RE/MAX 440
John F. O'Hara

John F. O'Hara
731 W Skippack Pike  Blue Bell  PA 19422
Phone:  610-277-4060
Office:  215-643-3200
Cell:  267-481-1786
Fax:  267-354-6973

My Blog

The Science of Odor In Clothes

June 22, 2017 2:18 am

(Family Features)--From perfumes to scented body washes, deodorants and lotions, people are constantly looking for ways to combat the body's natural scent and replace it with something more pleasant. Before you attempt to mask the aftermath of a few hours outside or at the gym, it's important to understand the science behind odor to get rid of it effectively, especially now that warmer weather is arriving.

Odor Buildup

Odor build-up in fabric, the reason favorite t-shirts begin to smell, happens. When the transfer of bacteria and sweat to fabrics such as cotton occurs, odor generates within the fabric itself. Then, the transfer of "odorous" mixtures produced by a person's body is absorbed by the fabric. Bacteria such as staphylococcus epidermidis (staph), MRSA and E. coli, among others, often remain in clothing washed in detergents without bleach, which is why it's important to use an effective sanitizer that can kill bacteria in your laundry load.

Odors and Materials

Polyester fibers tend to retain odor-causing bacteria. Since polyester typically repels water, those odors can be harder to remove. Some of the most common items that can be plagued with mold, sweat or musty scents are ones you use daily, like t-shirts and bedding, because they often come in direct contact with your body. Evidence shows that natural, non-synthetic fabrics like cotton are preferable to synthetics when it comes to keeping them smelling fresh because they tend to produce and trap fewer odors in the first place and release odors more easily during washing.

It's no coincidence that cotton has a legacy of being a favorite fabric because it's soft, durable and easy to care for. From the towels in your bathroom to the clothes you wear throughout the day and the sheets you snuggle into each night, cotton is a sensible choice to fight odors and the perfect breathable fabric for warm weather.

Eliminating Odors

In addition to choosing non-synthetic fibers and soft, durable fabrics such as cotton, adding a bacteria-killing agent like Clorox Regular-Bleach to your laundry can help sanitize smelly clothing and kill 99.9 percent of bacteria, which causes odor. 

Studies have shown that some bacteria on cotton can be reduced when washing with detergent only, but still remain on the fabric. The addition of an EPA-registered bleach not only removes tough stains to keep whites brighter longer, but it also can potentially prevent the buildup of odor in washing machines and the need to clean clothing more frequently.

For more information on tackling odor and keeping clothes whiter longer, visit WhyDoYourClothesSmell.com.

Published with permission from RISMedia.


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Analyzing the Yin and Yang of Millennials and Markets

June 22, 2017 2:18 am

In a recent release from apartmentlist.com, I was interested to learn that while millennials are starting to buy homes, there are not enough homes in their price range on the market - and eve if there were, many could not come up with a down payment.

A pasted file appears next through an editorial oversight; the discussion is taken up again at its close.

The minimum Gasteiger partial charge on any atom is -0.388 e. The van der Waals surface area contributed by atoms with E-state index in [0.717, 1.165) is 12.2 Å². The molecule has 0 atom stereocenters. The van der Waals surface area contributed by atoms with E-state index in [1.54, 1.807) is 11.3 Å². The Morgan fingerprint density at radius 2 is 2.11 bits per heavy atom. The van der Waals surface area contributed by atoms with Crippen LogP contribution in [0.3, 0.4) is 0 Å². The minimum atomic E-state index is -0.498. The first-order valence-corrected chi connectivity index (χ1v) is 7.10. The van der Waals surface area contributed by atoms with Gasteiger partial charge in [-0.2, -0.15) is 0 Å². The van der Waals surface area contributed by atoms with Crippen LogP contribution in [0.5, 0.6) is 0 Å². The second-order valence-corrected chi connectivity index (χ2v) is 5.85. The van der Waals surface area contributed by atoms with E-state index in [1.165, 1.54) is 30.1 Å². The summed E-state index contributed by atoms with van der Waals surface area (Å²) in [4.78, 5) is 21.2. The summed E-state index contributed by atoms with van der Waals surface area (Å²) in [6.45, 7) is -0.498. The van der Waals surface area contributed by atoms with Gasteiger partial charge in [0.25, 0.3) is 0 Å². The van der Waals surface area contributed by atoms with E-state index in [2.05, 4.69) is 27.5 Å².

In his latest Apartmentlist Rentonomics report, Andrew Woo writes that during the Great Recession, investors bought countless foreclosed properties, most of which were starter homes.

And rather than selling when prices recovered, investors turned them into profitable single-family rentals. And as a result, Woo says there are very few existing starter homes on the market.

Woo points to Megan McGrath of MKM Partners, who says the housing recovery was primarily at the middle end of the market which drove up home prices and land prices followed. With higher land prices, it is harder for home builders to make a good profit at lower home prices.

During the housing recovery, the price spread between new and existing homes increased because builders were focused on the move-up buyer. But Woo says now middle-end sales are starting to slow down, and builders need to target new buyers to sustain growth.

He says big builders are starting to introduce new product lines at lower price points, and these starter homes are selling well. But the only way for builders to lower prices and take a hit to their margins is if they see big growth in new orders, and he is not seeing that happening anytime soon.

Woo says the demand is clearly growing but is not as strong as demographics would suggest. Single-family construction still stands at 18% below its 25-year average, and he warns about a developing affordability gap.

Aparetmentlist.com recently surveyed 24,000 millennial renters and found that 80 percent want to purchase a home, but face a huge obstacle in affording one. Woo says it's because millennials vastly underestimate the savings needed for a down payment.

Woo fears based on current saving rates most millennials will need at least a decade to save enough - and that a lack of savings, combined with the shortage of affordable starter homes, will leave a large share of millennials renting for years to come.

Published with permission from RISMedia.


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